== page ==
Former President Bill Clinton (calmly) responded to Rush Limbaugh’s statement yesterday that the responsibility for a “future incident such as Oklahoma City” would fall “squarely on the shoulders of Bill Clinton and Barack Obama” telling This Week host Jake Tapper that Limbaugh “doesn’t make any sense.”
“The only point I tried to make was that we ought to have a lot of political dissent — a lot of political argument. Nobody is right all the time. But we also have to take responsibility for the possible consequences of what we say…”I think we all have to be careful, We ought to remember [that] after Oklahoma City we learned something about the difference in disagreement and demonization.”
It’s interesting to hear Clinton tangle with Limbaugh, especially in such a calm, measured tone. It makes me wonder whether the Obama administration couldn’t put the former president to use as a sort of counter weight to the strident hyperbole coming the right. Clinton also said that he worries “about more careless language … some of which we’ve seen against the Republican governor in New Jersey, Gov. Christie.” Noting that between the rise of militia movements, and right-wing talk radio, the plummeting economy, and the rhetoric (now to be found on the blogosphere) there were “lot of parallels between the early nineties and now.” Add to that at lot of the current rhetoric coming out of Washington and “it all creates a climate in which people who are vulnerable to violence because they are disoriented like Timothy McVeigh was, are more likely to act.”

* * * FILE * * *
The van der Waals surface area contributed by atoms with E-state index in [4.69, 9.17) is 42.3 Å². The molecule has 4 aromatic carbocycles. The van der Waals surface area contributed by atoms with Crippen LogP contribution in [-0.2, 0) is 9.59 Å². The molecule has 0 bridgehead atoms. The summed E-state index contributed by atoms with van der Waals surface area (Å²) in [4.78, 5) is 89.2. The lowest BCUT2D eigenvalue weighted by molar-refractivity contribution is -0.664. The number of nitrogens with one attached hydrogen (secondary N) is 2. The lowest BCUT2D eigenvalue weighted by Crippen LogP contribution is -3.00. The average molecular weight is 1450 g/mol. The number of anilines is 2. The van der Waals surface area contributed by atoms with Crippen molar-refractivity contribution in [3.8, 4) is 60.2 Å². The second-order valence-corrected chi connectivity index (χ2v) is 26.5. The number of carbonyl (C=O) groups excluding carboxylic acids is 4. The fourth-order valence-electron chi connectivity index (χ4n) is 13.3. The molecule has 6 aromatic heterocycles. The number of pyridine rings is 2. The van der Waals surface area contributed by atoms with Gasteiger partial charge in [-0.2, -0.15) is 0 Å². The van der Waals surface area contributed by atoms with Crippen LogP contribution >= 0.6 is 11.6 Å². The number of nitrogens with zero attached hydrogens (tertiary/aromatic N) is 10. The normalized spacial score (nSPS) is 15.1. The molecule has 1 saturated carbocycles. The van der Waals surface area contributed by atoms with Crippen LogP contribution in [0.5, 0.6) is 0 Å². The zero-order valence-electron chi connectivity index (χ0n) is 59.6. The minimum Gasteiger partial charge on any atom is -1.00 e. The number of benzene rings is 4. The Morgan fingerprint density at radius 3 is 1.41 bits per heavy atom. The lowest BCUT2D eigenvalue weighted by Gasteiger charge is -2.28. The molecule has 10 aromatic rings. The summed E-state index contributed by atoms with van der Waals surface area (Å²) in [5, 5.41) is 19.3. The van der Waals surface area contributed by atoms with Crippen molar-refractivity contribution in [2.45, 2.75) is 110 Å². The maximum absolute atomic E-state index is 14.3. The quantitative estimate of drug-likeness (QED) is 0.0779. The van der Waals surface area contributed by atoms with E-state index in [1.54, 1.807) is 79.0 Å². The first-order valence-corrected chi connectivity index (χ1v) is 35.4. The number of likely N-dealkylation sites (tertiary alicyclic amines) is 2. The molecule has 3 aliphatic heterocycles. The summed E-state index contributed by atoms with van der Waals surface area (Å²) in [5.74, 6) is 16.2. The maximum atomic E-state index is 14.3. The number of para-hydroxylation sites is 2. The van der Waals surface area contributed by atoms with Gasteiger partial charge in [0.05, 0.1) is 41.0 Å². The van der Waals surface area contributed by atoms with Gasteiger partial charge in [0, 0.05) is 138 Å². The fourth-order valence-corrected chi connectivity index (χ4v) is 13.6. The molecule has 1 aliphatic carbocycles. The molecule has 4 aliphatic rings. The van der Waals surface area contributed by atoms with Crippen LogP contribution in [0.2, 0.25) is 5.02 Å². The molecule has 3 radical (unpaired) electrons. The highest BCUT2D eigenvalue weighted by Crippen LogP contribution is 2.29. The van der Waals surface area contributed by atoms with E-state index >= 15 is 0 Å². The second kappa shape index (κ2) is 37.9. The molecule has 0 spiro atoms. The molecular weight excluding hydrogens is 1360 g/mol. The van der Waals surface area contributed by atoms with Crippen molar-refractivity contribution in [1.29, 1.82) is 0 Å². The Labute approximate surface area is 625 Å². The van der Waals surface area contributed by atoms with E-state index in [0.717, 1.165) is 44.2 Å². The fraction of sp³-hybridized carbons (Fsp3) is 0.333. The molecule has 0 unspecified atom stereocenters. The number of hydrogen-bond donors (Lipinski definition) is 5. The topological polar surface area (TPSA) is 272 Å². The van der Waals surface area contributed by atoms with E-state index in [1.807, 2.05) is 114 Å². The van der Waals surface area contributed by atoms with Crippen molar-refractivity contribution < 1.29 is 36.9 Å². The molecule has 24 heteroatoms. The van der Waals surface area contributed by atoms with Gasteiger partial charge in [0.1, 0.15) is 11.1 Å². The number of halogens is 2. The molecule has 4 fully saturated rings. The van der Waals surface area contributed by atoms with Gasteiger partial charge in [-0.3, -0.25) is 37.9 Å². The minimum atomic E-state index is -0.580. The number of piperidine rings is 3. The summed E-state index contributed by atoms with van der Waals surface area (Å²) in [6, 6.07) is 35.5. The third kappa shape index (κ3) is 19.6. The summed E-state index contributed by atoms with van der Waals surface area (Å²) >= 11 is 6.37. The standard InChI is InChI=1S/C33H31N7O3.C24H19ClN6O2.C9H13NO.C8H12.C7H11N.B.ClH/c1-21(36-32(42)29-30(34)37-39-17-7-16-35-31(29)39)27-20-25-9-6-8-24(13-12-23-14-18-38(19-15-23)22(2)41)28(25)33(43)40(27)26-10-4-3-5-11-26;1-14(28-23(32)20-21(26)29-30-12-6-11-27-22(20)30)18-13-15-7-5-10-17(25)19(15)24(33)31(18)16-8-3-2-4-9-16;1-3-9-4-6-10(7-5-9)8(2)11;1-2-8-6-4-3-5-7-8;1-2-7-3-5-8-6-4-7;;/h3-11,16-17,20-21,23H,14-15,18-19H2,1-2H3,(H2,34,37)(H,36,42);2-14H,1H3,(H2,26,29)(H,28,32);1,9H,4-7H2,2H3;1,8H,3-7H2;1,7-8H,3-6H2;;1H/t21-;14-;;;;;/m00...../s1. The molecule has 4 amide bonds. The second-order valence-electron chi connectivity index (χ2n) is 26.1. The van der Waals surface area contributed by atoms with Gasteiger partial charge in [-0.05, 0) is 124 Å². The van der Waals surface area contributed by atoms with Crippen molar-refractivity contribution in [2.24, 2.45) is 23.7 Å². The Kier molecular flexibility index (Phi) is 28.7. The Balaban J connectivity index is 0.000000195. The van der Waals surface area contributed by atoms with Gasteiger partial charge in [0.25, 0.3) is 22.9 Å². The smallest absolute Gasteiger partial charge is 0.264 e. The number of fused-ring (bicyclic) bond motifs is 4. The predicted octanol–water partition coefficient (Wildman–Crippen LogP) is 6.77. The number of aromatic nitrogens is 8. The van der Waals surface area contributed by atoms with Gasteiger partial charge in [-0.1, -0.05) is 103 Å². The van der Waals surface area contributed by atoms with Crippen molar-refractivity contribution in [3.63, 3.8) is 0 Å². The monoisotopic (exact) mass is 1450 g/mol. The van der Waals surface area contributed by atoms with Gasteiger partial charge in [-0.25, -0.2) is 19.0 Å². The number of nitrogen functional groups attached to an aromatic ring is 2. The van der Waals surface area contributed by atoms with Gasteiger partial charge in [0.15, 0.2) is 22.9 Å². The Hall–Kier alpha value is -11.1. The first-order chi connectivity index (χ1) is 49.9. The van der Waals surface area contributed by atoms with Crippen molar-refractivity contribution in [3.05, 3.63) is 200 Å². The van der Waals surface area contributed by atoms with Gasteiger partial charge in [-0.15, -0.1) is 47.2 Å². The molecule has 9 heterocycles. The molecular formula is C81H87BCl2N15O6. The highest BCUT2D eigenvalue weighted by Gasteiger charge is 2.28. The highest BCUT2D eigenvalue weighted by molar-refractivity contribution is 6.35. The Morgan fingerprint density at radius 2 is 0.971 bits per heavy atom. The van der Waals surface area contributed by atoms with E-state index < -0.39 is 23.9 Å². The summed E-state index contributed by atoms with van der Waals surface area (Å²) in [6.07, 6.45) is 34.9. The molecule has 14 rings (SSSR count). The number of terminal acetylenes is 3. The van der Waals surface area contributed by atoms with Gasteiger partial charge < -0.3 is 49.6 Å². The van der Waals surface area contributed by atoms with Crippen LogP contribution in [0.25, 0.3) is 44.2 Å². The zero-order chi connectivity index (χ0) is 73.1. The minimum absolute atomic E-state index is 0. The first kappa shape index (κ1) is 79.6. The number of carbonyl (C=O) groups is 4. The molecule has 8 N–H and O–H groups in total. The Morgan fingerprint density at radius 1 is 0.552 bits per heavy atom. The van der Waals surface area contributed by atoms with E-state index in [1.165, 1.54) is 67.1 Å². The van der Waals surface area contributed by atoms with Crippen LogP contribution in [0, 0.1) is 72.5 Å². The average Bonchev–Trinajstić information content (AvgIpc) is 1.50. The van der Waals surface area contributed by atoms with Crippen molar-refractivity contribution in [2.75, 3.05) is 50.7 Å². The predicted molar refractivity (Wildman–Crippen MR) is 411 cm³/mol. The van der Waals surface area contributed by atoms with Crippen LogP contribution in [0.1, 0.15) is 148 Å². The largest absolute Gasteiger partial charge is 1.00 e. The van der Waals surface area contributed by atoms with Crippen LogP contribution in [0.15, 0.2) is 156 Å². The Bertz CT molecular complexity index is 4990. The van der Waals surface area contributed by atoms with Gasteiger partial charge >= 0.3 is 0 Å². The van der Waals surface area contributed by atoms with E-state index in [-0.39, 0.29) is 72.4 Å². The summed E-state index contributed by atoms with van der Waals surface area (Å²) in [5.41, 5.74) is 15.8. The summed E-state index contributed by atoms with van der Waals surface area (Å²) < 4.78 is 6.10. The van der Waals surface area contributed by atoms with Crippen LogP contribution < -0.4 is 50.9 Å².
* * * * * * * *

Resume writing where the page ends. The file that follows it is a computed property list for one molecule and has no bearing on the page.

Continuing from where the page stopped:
Those parallels, however, apparently don’t extend to midterms: “I think that the dissent is just as intense, if not more intense…But I think the outcome of the election is likely to be far less dramatic than it was in ’94” and that while the Republicans will likely see gains in November, if history is any guide, “I don’t think they’ll win either house.”
As for rumors of a Clinton on the Supreme Court Clinton admitted that he’d probably enjoy it and that Hillary would be fantastic, but that they were both too old, and preferred more active roles, and that “I’d like to see him put someone in their late 40s, early 50s on the court and someone with a lot of energy for the job.”
Part one of the interview below. (side note: Clinton looks to be in fairly good health all things considered).
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